Things did not end well for Aaron Kelton in Williamstown, but the veteran coach did tell me that he is keeping an eye on how Mark Raymond’s Ephs are doing.

“I have a ton of players who we are regularly in touch through social media. I do follow the teams,” he said. “I wrote a note to the [Williams Sideline] Quarterbacks Club. I just wanted to let them know thank you for the time they have given me.”

I wonder whether Kelton has hired former Eph players as assistant coaches since his departure from Williams, or former players from his other coaching stops.  In any event, best of luck to Coach Kelton as he finishes up Howard’s season and progresses on in his career.


Quick Football Update

The football team’s strong season continues. Many of the trends Whitney noted in his post at the beginning of the month have continued. The defense is strong, giving up less than 10 points a game. The offense has continued to be a power house – over 30 points a game. amHerst also is having a good season with a 4-2 record. Both teams have lost to Middlebury, who is 6-0 and seems to be headed to a conference championship. While a conference championship seems like a long shot for the Ephs, the little three title is right in front of them and more importantly, they can be happy for ever by beating amHerst on 11/9. Good luck to the team and all the athletes representing Williams this Fall!


Football Roundup

Though I rarely saw much Williams football when I was at the College (usually only the Amherst and sometimes the Wesleyan games, because rugby games typically conflicted with football), and have only watched a few Williams-Amherst footballs games on TV, I still enjoy following the team.

Unlike a number of other Williams teams, in recent years football has not been a perennial powerhouse, either nationally or even in NESCAC (the New England Small College Athletic Conference).  Some years the team has been very good (8-0), and others have been kind of the opposite.  Most years are somewhere in between, with an overall record of 52-46 from 2007-2018.  Annual records going back to 2007 are shown after the break.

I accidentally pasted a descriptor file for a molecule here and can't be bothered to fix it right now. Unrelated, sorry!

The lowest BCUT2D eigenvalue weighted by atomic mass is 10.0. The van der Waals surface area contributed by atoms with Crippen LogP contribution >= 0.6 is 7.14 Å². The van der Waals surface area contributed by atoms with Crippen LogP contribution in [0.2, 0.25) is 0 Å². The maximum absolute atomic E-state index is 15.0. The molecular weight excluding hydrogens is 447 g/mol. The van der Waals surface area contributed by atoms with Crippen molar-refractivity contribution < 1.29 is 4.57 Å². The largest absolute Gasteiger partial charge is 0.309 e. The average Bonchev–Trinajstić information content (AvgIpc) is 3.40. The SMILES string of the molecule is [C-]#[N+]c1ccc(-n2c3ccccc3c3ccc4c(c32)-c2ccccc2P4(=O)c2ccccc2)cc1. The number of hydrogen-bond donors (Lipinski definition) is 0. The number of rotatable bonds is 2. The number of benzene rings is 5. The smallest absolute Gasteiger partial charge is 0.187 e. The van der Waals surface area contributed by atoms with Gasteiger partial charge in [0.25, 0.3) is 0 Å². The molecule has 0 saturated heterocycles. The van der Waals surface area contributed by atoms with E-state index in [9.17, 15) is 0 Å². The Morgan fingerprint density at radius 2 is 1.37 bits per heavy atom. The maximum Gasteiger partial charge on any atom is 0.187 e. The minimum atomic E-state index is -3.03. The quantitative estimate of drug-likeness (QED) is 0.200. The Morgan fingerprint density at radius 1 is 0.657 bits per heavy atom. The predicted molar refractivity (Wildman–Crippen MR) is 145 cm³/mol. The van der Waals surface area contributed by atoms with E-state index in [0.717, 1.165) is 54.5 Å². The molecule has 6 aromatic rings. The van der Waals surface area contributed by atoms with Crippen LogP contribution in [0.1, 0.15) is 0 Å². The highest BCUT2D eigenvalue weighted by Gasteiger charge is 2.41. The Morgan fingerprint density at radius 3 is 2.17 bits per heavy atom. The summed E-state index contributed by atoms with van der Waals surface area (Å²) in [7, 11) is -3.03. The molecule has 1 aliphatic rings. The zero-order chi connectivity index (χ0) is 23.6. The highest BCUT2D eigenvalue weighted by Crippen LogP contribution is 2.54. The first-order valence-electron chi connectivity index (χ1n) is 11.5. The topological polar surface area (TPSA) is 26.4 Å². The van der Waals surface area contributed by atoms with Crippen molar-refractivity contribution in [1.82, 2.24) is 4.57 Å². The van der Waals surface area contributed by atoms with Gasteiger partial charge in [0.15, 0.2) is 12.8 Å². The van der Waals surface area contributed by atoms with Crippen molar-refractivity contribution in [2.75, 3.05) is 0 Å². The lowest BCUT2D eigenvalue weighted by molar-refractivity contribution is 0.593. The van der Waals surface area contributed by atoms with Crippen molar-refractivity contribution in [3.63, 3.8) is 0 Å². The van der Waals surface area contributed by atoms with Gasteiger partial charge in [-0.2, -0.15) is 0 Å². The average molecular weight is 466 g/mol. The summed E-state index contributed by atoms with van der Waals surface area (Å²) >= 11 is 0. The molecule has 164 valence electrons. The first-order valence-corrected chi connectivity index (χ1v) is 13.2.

This year’s team appears to be off to a good start, and seems to be a bit of an offensive powerhouse.  The team is off to a 2-1 start, and has piled up 98 points in its first 3 games – a 13-17 loss to Middlebury, a 44-8 win over Tufts, and a 41-10 victory against Bowdoin.  The offense is averaging over 430 yards of offense per game.  The offense appears to be built around the ground game, putting up a NESCAC-best 237 yards rushing per game, which is almost 40 yards more than the second best team in the conference.  The rushing attack seems to rely on 4 players:  junior quarterback Bobby Maimaron (89 yards per game), sophomore running back Dan Vaughn (75 ypg), freshman running back Joel Nicholas (50 ypg), and freshman running back Elijah Parks (35 ypg).  With such a productive and young running attack, the next few years should also be good, assuming the offensive line remains healthy and good.

The passing game has been less important, ranked towards in the bottom third of the conference at just under 200 yards per game, but still has the second most passing touchdowns (7) in the conference.

Defensively, the team has been very solid, giving up the second fewest points and the third fewest yards in the conference.

We will check in on the team from time to time this season to see how things are going as the march towards the hoped-for crushing of the Defectors continues.